By the very nature of being a hybrid console, one of the big advantages of the Nintendo Switch is the ability to plug it in in a bigger monitor or TV to enjoy a much higher resolution than the little screen can provide. However, this ability is not universal.
There are a lot of devices on which you´ll think you should be able to connect your Switch, but can´t. Computer laptops being chief among them. However, is there truly no way to play with your Switch on your computer?
Can you connect a Nintendo Switch to a laptop?
You can´t connect a Nintendo Switch to most laptops (or most computers) on their own. Their HDMI port is usually not compatible with Nintendo´s console. Why? Because the average laptop uses an output-only HDMI port, meaning it can stream data out of it, but not receive it.
Since the Nintendo Switch (or more accurately, the dock) can´t send the data to your computer, the latter can´t display what´s happening on your game. Usually.
There are a few exceptions, computers that come with an input-capable HDMI port. The problem is that they are usually quite old, or quite expensive. The Alienware MX17, M18, 18, and R4 are examples of such computers.
To check what kind of HDMI port you have, take a look at it. If it says IN in the port label, then it is input-capable. You can always google your laptop model online to make sure or try to connect something to the port to see if it works, like your Switch.
However, there is a workaround around this issue. A way to use your Switch on a laptop that only has an HDMI-out port.
Connecting a Nintendo Switch to a laptop with a capture card.
Capture cards are little devices that record what you do on your computer or game console. They are typically used to capture gameplay before uploading it to Youtube or Twitch. They can also be employed to connect your Nintendo Switch to a laptop.
To do this, all you need to do is plug a capture card into your computer (and install its drivers if you haven´t) and then connect the Switch HDMI cable to the port in the device. Open the game capture software on your computer and turn on the Nintendo Switch.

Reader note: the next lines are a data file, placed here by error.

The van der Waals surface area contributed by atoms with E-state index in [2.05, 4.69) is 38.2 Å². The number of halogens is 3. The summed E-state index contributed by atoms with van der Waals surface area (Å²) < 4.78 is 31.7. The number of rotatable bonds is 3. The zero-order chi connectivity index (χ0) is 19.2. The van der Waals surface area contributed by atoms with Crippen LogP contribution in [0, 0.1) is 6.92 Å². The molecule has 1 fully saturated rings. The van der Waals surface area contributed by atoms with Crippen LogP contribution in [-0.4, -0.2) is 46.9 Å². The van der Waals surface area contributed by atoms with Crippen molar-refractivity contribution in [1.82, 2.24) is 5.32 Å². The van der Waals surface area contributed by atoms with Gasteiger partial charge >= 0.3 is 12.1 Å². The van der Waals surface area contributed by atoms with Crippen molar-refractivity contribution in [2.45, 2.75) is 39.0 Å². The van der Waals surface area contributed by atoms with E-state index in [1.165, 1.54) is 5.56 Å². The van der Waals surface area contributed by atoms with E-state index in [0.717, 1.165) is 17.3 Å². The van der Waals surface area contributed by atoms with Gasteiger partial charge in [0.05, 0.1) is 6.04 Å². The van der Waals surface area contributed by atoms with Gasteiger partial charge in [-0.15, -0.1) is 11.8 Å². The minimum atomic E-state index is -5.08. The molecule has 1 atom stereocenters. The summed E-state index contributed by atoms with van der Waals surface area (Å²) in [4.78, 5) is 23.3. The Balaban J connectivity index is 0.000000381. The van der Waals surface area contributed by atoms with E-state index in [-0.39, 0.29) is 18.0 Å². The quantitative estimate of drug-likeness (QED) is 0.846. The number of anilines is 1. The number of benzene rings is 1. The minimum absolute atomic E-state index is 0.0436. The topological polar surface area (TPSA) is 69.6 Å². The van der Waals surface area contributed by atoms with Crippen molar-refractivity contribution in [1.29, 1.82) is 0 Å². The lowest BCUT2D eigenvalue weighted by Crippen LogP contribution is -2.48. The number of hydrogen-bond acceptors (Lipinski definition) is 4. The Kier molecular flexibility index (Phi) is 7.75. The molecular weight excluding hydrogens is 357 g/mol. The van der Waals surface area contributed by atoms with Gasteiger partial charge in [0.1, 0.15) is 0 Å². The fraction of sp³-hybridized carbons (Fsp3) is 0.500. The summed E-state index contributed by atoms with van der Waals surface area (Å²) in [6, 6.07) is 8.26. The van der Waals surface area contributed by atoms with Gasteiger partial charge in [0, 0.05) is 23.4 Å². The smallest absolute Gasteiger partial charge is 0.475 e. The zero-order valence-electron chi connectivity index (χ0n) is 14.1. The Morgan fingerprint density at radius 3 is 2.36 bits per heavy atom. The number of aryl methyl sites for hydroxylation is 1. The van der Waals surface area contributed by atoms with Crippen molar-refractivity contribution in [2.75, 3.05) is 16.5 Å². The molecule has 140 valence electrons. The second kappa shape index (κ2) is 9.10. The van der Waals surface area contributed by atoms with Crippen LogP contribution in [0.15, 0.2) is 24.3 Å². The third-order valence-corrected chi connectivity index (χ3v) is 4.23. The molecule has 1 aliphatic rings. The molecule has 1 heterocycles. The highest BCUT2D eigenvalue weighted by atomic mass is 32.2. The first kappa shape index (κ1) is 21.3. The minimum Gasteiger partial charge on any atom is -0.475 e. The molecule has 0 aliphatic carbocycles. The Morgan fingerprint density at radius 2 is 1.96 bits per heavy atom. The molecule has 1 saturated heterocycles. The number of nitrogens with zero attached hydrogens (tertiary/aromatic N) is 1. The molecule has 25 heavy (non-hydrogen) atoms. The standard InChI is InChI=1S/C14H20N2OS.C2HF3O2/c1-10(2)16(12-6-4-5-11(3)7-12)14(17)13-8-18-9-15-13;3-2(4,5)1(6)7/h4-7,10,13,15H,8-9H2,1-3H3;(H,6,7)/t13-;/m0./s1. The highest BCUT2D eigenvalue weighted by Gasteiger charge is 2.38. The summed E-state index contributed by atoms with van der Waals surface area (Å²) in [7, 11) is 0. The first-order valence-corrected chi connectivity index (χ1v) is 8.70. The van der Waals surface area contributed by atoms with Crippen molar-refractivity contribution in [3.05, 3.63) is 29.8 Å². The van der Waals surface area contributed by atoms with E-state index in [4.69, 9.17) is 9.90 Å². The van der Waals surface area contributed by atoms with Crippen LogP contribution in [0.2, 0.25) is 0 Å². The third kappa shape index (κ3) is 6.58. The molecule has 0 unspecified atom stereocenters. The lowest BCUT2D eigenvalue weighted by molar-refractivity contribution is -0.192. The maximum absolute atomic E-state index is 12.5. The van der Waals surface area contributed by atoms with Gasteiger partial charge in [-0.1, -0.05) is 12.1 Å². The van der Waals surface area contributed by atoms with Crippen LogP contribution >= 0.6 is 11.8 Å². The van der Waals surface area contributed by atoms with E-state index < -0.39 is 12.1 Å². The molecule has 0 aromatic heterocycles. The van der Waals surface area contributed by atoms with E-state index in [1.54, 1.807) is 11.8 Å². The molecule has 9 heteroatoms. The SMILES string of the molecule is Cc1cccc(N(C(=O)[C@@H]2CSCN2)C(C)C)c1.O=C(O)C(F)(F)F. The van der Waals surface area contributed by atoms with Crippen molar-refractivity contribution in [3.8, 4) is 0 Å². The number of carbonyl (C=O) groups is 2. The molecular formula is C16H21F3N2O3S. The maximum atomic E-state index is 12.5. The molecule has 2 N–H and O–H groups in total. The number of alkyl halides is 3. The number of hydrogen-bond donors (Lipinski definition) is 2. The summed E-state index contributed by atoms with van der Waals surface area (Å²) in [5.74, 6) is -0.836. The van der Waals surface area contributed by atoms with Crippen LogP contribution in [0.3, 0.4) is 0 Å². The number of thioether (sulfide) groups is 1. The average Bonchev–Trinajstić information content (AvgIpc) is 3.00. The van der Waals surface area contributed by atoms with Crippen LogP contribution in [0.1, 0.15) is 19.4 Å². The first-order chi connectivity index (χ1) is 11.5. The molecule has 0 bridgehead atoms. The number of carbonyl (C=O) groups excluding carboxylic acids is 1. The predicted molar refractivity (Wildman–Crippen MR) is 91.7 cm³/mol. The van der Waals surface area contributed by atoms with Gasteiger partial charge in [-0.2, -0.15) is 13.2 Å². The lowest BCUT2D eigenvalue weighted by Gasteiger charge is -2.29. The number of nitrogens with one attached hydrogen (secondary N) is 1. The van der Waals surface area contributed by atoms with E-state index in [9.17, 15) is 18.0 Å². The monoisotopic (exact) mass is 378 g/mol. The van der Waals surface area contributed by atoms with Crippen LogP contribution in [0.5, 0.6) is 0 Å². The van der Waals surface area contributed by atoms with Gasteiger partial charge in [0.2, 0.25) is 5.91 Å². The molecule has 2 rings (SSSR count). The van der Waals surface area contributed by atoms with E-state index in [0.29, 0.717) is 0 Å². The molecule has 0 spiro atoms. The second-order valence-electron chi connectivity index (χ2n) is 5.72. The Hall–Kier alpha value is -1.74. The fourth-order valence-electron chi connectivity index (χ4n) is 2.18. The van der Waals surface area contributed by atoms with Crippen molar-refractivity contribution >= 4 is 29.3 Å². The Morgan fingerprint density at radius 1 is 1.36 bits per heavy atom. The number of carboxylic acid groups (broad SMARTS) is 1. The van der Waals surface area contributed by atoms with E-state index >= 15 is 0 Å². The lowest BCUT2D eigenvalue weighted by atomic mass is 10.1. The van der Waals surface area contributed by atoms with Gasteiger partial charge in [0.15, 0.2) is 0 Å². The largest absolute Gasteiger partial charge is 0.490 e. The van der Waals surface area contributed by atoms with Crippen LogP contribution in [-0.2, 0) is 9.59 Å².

If everything worked, you should be able to see your Switch screen on your laptop. From there, select full-screen mode, and there you go. You should be able to play with the Switch on your computer so long as you don´t press any keys or click the mouse.
This method should work as long as your laptop is compatible with the card (this usually means if it has a USB-C port), and the card has an input-capable HDMI port (which most modern cards have).
There are a couple of drawbacks to this method, however.
Number one is the prize. Capture cards aren´t exactly cheap. An Elgato card, for example, can cost you from two hundred to three hundred dollars. There are cheaper alternatives like Avermedia or the Hauppauge, but you don´t want to skimp on quality and buy a cheap card. Why? Because of drawback number two.
Drawback number two is the latency. There will be a slight delay between the game and the display on your computer´s screen. Depending on your capture card this delay might be minimal, akin to a bit of lag on an online game, or it could render the game unplayable. Sadly, there are no easy fixes like if it was normal input lag.
If you are planning on dropping hundreds of dollars on a capture card, this is something to be very wary of. However, there is a potentially cheaper, if more cumbersome, way to connect your Switch to a laptop.
(As a small curiosity, you can use this method to connect your Nintendo Switch to the Steam Deck, as it is technically a handheld computer and not a console.)
Connecting a Nintendo Switch to a laptop with an extra monitor.
While most laptops only have an out- HDMI port, the opposite is true for monitors. After all, their purpose is to display all sorts of images from other computers and devices.
A slightly roundabout way of playing with your Nintendo Switch on a laptop, or just any old computer, is to simply buy an extra monitor for it and plug your Switch into it. Of course, then you won´t be technically playing "on" your laptop unless you go ahead and add it as a second screen.
The concept of buying a second monitor for a laptop might seem counterintuitive, after all, it goes against the concept of a "portable computer", but you don´t need to buy a bulky 45 inches screen, there are more portable alternatives that can be carried alongside your computer.
Sure, it´s less portable than a capture card, but you don´t have to worry about delays or lag between the game and your screen. On the other hand, you might prefer the portability of the capture card, lag notwithstanding. Whichever one is the best option depends on your preferences (and a bit of luck).